23. September 2013 · Comments Off · Categories: Products

For budding sound engineers, it may be prudent to learn more about XLR cables. These are used in many audio and lighting applications. They have the ability to deliver balanced microphone and line-level signals over long distances. Unwanted noise can be eliminated, and the original audio signal is preserved. Learning about these cables can be made simpler with XLR cable diagrams.

There are many configurations of an XLR cable, mainly differing in the number of pins their connectors use. Having a hand XLR cable diagram can help technicians differentiate among their various uses and applications.

wiring diagram - wikipedia.org

Three pin
The most common type of XLR cable exhibits the three pin connector. These are the industry standard for balanced audio signals. For the vast majority of professional microphones, the XLR connector is their connector of choice.

Three-pin connectors are also utilized to interconnect powered speakers with line-level signals. Usually seen in PA systems, this application is gaining popularity as of late. Some rechargeable gadgets, like electric wheelchairs and scooters, use a three-pin XLR connector.

Four pin
In contrast, a four-pin XLR connector can be seen as the standard connector for headsets. Two of the pins are utilized for mono headphone signals, and the other two are for the unbalanced microphone signal.

It’s also used for DC power connections. Professional film and video cameras, as well as other related equipment, make use of the four-pin XLR.

They can also be used for microphones that utilized LEDs. The fourth pin is reserved to power the LED.

Five pin
A five-pin connector is the standard for digital lighting control. They are also used for dual-element microphones and stereo intercom headsets.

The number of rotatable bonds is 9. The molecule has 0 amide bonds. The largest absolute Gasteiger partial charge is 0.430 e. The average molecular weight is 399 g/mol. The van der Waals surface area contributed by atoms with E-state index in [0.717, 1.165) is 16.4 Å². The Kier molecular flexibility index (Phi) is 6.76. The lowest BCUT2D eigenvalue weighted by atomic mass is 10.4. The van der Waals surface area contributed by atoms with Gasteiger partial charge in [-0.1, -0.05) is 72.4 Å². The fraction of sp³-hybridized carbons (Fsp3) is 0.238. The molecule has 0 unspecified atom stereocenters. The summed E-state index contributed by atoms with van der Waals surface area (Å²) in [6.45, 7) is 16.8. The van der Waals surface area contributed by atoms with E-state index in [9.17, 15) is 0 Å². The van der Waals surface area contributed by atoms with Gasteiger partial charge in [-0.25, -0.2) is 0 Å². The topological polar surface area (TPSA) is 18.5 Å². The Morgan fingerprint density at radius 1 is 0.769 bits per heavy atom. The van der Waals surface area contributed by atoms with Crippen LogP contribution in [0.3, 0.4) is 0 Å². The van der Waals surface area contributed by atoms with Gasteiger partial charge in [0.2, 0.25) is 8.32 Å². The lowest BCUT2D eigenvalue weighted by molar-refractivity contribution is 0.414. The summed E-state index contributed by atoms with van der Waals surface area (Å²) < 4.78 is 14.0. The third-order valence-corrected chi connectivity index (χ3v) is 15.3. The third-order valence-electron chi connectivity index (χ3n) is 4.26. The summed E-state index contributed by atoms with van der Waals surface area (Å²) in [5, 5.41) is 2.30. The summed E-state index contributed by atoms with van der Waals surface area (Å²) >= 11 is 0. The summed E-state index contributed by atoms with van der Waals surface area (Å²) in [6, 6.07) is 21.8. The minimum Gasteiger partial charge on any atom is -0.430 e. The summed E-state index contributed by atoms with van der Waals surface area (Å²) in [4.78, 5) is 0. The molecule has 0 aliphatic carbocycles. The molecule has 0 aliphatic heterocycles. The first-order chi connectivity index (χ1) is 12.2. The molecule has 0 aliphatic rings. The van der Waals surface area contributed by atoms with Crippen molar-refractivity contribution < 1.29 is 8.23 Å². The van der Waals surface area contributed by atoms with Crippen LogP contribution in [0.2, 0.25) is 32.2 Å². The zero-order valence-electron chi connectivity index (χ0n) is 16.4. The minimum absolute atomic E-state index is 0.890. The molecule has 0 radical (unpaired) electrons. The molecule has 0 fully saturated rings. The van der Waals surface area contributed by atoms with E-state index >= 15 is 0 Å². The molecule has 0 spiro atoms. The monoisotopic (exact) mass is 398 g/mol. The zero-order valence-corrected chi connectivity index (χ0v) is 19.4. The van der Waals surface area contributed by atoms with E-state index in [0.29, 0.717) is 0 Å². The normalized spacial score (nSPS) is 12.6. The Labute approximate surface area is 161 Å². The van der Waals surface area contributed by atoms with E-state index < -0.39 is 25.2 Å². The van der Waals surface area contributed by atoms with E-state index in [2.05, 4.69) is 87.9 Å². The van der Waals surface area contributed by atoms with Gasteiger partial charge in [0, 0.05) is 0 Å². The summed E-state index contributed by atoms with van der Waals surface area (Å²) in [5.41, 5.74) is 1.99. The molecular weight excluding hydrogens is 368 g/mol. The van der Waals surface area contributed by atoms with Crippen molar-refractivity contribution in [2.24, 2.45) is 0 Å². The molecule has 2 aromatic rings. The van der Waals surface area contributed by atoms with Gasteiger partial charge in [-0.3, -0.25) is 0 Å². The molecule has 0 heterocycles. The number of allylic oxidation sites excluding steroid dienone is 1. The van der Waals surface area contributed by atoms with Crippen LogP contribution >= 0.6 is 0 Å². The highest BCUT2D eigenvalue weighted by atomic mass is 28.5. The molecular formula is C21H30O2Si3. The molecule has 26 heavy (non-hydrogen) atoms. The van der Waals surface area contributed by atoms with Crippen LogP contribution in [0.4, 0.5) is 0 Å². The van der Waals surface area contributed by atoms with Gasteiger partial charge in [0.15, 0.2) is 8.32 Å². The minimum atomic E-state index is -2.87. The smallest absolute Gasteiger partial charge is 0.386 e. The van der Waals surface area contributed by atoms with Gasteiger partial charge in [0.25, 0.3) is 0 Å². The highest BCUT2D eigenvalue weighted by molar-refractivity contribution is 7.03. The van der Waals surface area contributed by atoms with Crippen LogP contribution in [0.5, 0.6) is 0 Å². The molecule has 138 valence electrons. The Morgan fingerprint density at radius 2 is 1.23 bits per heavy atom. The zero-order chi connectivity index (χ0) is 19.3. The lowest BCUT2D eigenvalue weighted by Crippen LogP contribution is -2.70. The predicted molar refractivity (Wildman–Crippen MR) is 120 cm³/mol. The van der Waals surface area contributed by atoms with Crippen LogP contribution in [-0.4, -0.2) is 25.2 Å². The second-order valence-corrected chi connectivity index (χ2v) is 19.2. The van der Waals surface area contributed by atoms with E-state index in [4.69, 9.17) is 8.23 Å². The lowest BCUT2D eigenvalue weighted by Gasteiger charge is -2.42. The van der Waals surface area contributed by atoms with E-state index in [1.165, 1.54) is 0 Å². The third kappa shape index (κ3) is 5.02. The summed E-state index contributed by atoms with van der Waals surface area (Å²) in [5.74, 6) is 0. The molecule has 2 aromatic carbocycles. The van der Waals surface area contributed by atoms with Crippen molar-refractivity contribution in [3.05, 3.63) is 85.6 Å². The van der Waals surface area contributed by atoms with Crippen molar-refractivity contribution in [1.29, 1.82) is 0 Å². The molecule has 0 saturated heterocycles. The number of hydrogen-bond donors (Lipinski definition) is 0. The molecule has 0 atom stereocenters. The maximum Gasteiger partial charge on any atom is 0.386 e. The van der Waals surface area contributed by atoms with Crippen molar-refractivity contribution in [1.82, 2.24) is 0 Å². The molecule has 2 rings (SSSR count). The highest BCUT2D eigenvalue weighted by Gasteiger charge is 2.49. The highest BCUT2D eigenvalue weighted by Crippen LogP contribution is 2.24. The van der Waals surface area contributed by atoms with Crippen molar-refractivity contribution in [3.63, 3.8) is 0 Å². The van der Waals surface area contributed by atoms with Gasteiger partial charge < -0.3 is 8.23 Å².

Most XLR cable diagrams are used to differentiate the uses of each pin.

Six pin
For a six-pin XLR cable, its main use is for dual channel intercoms and lighting control applications.

Seven pin
Once used for analogue lighting control signals, the seven-pin XLR cable is now more commonly used for connecting tube condenser microphone to their power supply. They are also utilized in fog machines for remote control.

There used to be a two-pin XLR connector, but these are presently obsolete. The ability of these cables to preserve line-level signals and balanced microphones make them ideal for live shows or professional recording sessions. Wiring a connector can be done with some clamps, a soldering iron and a cable stripper. They are not difficult to master and are great for audio and lighting applications. With the myriad of kinds of XLR cables and connectors, they are a must have for any sound engineer. Mastering their uses and applications can give you the edge over other technicians as more and more equipment are relying on XLR cables to function. Remember, though, that a balanced signal can only be delivered if both devices are balanced as well. Also, make sure to check whether equipment are really using XLR connectors. Some manufacturers may claim to utilize them but are actually only using connectors that have a resemblance to XLR cables.

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